Some People Cannot Be Helped

This year, I have come to the conclusion (this probably should have been obvious to me a long time ago) that some people simply cannot be helped. It’s one thing to have a good friend or a significant other come to you to talk about problems every now and again. But there are other people who will constantly invent new issues, problems, or drama for you to “help” them with. Often, these people just want to be thrown a pity party. Or in other situations, they need serious psychological help that you may not be qualified to give them.

Trying to help a person who needs serious help for a serious problem will drain you (that is, if you do not have a degree in psychology/psychiatry). Thinking of your own health and wellbeing is important to, and if helping someone is causing you to lose sleep or lose a hold on your own mental health… there is definitely a big problem that you should realize you cannot solve.

The same is true for a person who continually causes or perpetuates drama and attempts to drag you into it. For people like this, who may not necessarily need mental help, the best thing you can do for yourself is to drop that person as a friend. Permanently. Yes, it’s painful and the person may hate you or hold a grudge forever. These are the kinds of people who ask for your advice, but do not listen and do not take it, yet continue to get themselves in the same frustrating situations over and over and ask you for advice again and again, until you finally grow frustrated.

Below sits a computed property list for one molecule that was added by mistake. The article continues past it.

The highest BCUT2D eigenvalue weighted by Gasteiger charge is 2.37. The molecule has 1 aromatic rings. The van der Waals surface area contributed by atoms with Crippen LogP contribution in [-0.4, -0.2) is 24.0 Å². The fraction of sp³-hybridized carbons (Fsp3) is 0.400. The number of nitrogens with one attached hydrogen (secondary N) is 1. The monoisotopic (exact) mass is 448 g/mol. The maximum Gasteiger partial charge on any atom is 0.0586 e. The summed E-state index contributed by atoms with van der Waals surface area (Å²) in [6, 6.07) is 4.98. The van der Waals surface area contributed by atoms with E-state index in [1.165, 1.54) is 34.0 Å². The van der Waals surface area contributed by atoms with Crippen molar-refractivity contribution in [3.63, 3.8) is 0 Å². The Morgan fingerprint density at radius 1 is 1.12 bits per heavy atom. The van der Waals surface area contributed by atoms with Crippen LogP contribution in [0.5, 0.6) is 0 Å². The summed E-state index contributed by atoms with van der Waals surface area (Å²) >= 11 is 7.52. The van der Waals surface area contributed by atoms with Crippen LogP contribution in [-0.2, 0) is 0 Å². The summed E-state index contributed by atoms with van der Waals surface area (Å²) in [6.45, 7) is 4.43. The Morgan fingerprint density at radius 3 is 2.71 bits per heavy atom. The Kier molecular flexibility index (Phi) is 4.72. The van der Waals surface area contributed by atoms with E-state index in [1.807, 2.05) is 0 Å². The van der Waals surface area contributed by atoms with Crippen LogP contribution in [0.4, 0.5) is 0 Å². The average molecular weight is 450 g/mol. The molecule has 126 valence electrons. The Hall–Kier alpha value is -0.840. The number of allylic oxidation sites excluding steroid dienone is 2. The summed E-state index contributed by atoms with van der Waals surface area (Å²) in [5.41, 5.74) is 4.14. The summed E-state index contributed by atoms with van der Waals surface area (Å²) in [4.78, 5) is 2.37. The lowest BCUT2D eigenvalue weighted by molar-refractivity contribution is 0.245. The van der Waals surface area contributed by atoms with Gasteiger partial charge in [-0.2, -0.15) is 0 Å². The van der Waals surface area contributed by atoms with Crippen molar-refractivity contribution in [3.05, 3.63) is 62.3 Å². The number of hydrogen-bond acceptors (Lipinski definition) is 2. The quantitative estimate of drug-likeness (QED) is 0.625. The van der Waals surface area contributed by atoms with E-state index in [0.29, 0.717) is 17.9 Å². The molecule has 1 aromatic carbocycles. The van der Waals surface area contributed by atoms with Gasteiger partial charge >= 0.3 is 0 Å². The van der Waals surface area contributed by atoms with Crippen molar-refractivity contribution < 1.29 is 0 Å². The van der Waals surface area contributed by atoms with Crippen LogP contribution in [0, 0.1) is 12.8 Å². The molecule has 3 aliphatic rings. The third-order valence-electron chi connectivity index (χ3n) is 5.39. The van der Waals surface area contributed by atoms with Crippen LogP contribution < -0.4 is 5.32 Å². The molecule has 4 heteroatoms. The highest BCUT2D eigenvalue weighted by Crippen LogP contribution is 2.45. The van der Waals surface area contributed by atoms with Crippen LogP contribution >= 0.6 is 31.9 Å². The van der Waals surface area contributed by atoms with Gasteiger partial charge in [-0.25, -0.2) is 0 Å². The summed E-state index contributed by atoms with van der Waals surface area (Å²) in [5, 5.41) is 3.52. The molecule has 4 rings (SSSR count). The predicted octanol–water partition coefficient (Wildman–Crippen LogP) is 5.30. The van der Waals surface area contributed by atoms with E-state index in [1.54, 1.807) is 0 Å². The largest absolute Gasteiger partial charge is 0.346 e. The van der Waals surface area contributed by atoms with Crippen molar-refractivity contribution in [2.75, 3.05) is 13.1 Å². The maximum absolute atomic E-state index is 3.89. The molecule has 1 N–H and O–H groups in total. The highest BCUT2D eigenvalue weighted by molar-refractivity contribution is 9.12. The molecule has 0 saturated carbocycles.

Dropping people as friends with little or no warning may seem like a cold thing to do, but that’s just my two cents.┬áLife is too short for you to be harassed and bombarded with issues.

One thought on “Some People Cannot Be Helped

  1. I remember realizing at one point, many years ago, that I had several friends who would always call me up to talk about their problems. Mostly not with good news and mostl without much interest in whatever was going on with me. It went along with “Oh, you’re a writer, you’ll want to hear about this.”

    I put a stop to that. Not abruptly, but firmly.

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